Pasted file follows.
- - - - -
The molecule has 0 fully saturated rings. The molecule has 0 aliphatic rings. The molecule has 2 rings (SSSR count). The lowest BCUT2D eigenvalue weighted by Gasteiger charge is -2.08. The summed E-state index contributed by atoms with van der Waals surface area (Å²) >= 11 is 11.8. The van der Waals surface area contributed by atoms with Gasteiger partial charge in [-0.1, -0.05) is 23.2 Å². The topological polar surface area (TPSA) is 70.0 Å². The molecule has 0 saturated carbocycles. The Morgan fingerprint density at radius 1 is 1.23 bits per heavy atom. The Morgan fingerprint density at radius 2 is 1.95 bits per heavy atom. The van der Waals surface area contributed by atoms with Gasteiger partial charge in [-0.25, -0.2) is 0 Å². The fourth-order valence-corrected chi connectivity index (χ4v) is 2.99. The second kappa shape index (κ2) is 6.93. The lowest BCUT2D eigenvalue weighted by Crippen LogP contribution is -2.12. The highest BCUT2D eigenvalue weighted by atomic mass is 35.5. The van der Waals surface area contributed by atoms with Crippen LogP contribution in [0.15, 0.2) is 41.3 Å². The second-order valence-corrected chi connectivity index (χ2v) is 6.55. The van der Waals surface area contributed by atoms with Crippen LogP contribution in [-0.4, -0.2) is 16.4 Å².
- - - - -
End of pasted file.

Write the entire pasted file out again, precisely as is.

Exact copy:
The molecule has 0 fully saturated rings. The molecule has 0 aliphatic rings. The molecule has 2 rings (SSSR count). The lowest BCUT2D eigenvalue weighted by Gasteiger charge is -2.08. The summed E-state index contributed by atoms with van der Waals surface area (Å²) >= 11 is 11.8. The van der Waals surface area contributed by atoms with Gasteiger partial charge in [-0.1, -0.05) is 23.2 Å². The topological polar surface area (TPSA) is 70.0 Å². The molecule has 0 saturated carbocycles. The Morgan fingerprint density at radius 1 is 1.23 bits per heavy atom. The Morgan fingerprint density at radius 2 is 1.95 bits per heavy atom. The van der Waals surface area contributed by atoms with Gasteiger partial charge in [-0.25, -0.2) is 0 Å². The fourth-order valence-corrected chi connectivity index (χ4v) is 2.99. The second kappa shape index (κ2) is 6.93. The lowest BCUT2D eigenvalue weighted by Crippen LogP contribution is -2.12. The highest BCUT2D eigenvalue weighted by atomic mass is 35.5. The van der Waals surface area contributed by atoms with Crippen LogP contribution in [0.15, 0.2) is 41.3 Å². The second-order valence-corrected chi connectivity index (χ2v) is 6.55. The van der Waals surface area contributed by atoms with Crippen LogP contribution in [-0.4, -0.2) is 16.4 Å².